Anesthesia, and what we don’t know about Christ

It’s below zero and churches have closed and I’m home at my wooden kitchen table with a cup of fresh coffee, thinking about the inspirational article I just read from a favorite site. Remembering what God has done for you, the author said, is a spiritual discipline. We should view our salvation with the same enthusiasm the Jews had when God rescued them in the book of Esther.


Why don’t we as humans often appreciate what Jesus did for us on the cross?

I think of the patient coming out of anesthesia.  He starts to wake up, and he’s in pain, and there’s a nurse standing over him. He’s in a blur of tubes and lines and pain and pills and people telling him to lift up his head and say his name and get him up to go walking.

When the surgeon comes in the next morning, the patient says to him, “Thank you for saving my life.”

The surgeon smiles and grasps his hand and says, “Oh you’re welcome, we have a great team.”

The patient has only a vague idea of what he’s saying thank you for.

“We had some excitement with you,” the surgeon might say.  “They brought you to the hospital after you fell over at work, and we were just ready to start another surgery when we heard about you.  You have a few broken ribs from CPR, but you look great.”

Tears form in the patient’s eyes as he looks down at the surgeon’s hand on his.

He didn’t know all of this.  He wasn’t awake, or if he was awake, he doesn’t remember.

“Thank you,” he whispers, again.

But still, he only has a vague idea of what he’s saying thank you for.

What does he know of the screaming in the factory when he fell, of the panic of his co-worker who wondered if he was doing CPR correctly, of the frantic caller to 911, of the other workers who stopped their line duty to see if they could help?  What does he know of the ambulance screaming through traffic, the many people in cars who are also on their way to important things who still pull over and stop as the ambulance barrels past through red lights? What does he know of the shock to his body that brought his heart back, of the emergency room getting the message and bustling over to greet him (no, it’s mostly not like TV shows), of the cardiologist who was busy but dropped everything he was doing to run to the ER, of the cath lab who changed their plans and delayed their next patient to bring him to the table, of the nurse at the computer screen who made the phone call to…me!…of the person I meant to talk to next who suddenly had to wait because I had to run down three flights of stairs to catch the surgeon before he made a cut in someone else’s chest, of the operating room nurses who rushed to set up a new room, of the tables of expensive sutures and instruments and sterile gloves and gowns, of the careful incision by the surgeon, of the needles as small as a finger clipping and the hours spent making careful, tiny stitches while the surgeon’s stomach growled, of the critical nurses who re-arranged their schedule to receive him in critical care, of the other patient who woke up and found out that his surgery had not been done.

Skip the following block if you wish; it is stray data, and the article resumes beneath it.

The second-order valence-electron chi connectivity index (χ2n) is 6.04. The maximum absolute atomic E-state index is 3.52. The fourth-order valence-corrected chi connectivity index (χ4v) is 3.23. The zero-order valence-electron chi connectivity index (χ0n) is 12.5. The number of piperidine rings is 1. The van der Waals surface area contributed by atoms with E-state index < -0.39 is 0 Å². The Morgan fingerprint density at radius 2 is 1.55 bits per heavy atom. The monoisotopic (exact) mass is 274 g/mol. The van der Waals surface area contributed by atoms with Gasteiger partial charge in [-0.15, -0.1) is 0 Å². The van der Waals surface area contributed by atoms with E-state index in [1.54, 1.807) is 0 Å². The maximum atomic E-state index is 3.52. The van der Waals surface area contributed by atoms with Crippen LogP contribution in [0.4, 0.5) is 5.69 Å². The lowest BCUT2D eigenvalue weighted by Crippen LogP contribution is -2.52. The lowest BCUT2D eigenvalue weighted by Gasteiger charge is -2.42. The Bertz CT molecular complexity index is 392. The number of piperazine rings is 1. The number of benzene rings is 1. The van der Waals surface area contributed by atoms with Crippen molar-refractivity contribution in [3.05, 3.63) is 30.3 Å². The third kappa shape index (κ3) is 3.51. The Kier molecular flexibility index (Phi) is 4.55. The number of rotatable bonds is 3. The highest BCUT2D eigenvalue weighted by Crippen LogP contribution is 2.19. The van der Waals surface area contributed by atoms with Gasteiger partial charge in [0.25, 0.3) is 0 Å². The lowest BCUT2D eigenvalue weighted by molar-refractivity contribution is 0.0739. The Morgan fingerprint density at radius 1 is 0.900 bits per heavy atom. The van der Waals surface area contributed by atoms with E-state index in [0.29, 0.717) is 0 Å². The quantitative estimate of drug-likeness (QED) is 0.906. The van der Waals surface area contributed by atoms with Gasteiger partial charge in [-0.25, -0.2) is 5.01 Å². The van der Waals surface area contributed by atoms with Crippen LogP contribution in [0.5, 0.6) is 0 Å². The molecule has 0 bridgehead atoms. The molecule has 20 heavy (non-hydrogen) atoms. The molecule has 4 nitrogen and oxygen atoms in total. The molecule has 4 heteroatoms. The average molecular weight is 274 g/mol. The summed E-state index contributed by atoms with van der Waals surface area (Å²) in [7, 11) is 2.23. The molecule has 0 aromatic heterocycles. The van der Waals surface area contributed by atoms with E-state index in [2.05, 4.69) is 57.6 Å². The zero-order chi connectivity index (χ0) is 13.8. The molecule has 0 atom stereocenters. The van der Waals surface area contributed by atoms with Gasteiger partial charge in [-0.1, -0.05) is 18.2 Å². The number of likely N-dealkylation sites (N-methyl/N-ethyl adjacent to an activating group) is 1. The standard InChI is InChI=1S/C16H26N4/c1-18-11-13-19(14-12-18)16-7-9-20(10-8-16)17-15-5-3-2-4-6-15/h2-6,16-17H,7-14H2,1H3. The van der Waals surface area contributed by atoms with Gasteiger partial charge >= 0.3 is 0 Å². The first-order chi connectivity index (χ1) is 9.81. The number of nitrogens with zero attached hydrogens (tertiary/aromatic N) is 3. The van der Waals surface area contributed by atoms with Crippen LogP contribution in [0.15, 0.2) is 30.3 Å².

He says thank you, but he really has no idea of the energy, the people, and the resources that were expended for him.

We are like that, too.

We know that Christ did great things for us on the cross. We even have some graphic details in the Bible.  But our understanding of the specific process of Christ bearing our sins is so, so inadequate!

What do we know of what went on? What do we know of Christ and his work? What do we know of his heart for us today, or his pain when we forget what he did for us?

We say thank you, but really, we have no idea of the resources and energy expended for us, the brilliance and thought behind God’s plan.

The best way to thank a surgeon is to do what he says: listen to the nurses, walk when you don’t feel like it, quit smoking, check your incision, never give up.

Another good way to thank a surgeon is to tell other people how good he is.

Us, too.  Though we can never fully understand the depths of the riches of Christ, we can do what he says.  We can press on and not give up, we can listen to the people helping us, we can force ourselves to walk when we don’t feel like it, we can quit smoking our addictions, we can tell others how great he is. .

He doesn’t even expect us to understand.

Our obedience and loyalty is all he asks.


2 thoughts on “Anesthesia, and what we don’t know about Christ”

    1. Thanks Judith. I also love the symbolism. And I don’t doubt I’m one of those cranky patients at times!

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